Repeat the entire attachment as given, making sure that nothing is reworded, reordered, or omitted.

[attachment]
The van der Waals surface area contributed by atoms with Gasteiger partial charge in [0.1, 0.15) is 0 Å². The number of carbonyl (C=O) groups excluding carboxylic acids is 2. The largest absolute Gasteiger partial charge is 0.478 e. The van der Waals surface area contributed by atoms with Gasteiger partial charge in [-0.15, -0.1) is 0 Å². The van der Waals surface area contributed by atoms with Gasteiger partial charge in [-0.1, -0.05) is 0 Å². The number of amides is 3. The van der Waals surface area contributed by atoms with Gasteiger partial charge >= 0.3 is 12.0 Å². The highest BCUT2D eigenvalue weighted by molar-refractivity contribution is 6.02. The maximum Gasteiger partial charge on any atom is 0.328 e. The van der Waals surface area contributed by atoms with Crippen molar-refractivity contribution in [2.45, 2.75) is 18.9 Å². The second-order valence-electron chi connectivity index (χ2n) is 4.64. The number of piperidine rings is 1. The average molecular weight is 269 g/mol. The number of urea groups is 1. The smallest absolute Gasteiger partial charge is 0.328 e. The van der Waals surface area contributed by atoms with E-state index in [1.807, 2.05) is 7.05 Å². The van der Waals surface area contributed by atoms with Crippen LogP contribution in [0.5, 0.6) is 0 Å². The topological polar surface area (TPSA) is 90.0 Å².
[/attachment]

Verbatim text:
The van der Waals surface area contributed by atoms with Gasteiger partial charge in [0.1, 0.15) is 0 Å². The number of carbonyl (C=O) groups excluding carboxylic acids is 2. The largest absolute Gasteiger partial charge is 0.478 e. The van der Waals surface area contributed by atoms with Gasteiger partial charge in [-0.15, -0.1) is 0 Å². The van der Waals surface area contributed by atoms with Gasteiger partial charge in [-0.1, -0.05) is 0 Å². The number of amides is 3. The van der Waals surface area contributed by atoms with Gasteiger partial charge >= 0.3 is 12.0 Å². The highest BCUT2D eigenvalue weighted by molar-refractivity contribution is 6.02. The maximum Gasteiger partial charge on any atom is 0.328 e. The van der Waals surface area contributed by atoms with Crippen molar-refractivity contribution in [2.45, 2.75) is 18.9 Å². The second-order valence-electron chi connectivity index (χ2n) is 4.64. The number of piperidine rings is 1. The average molecular weight is 269 g/mol. The number of urea groups is 1. The smallest absolute Gasteiger partial charge is 0.328 e. The van der Waals surface area contributed by atoms with E-state index in [1.807, 2.05) is 7.05 Å². The van der Waals surface area contributed by atoms with Crippen LogP contribution in [0.5, 0.6) is 0 Å². The topological polar surface area (TPSA) is 90.0 Å².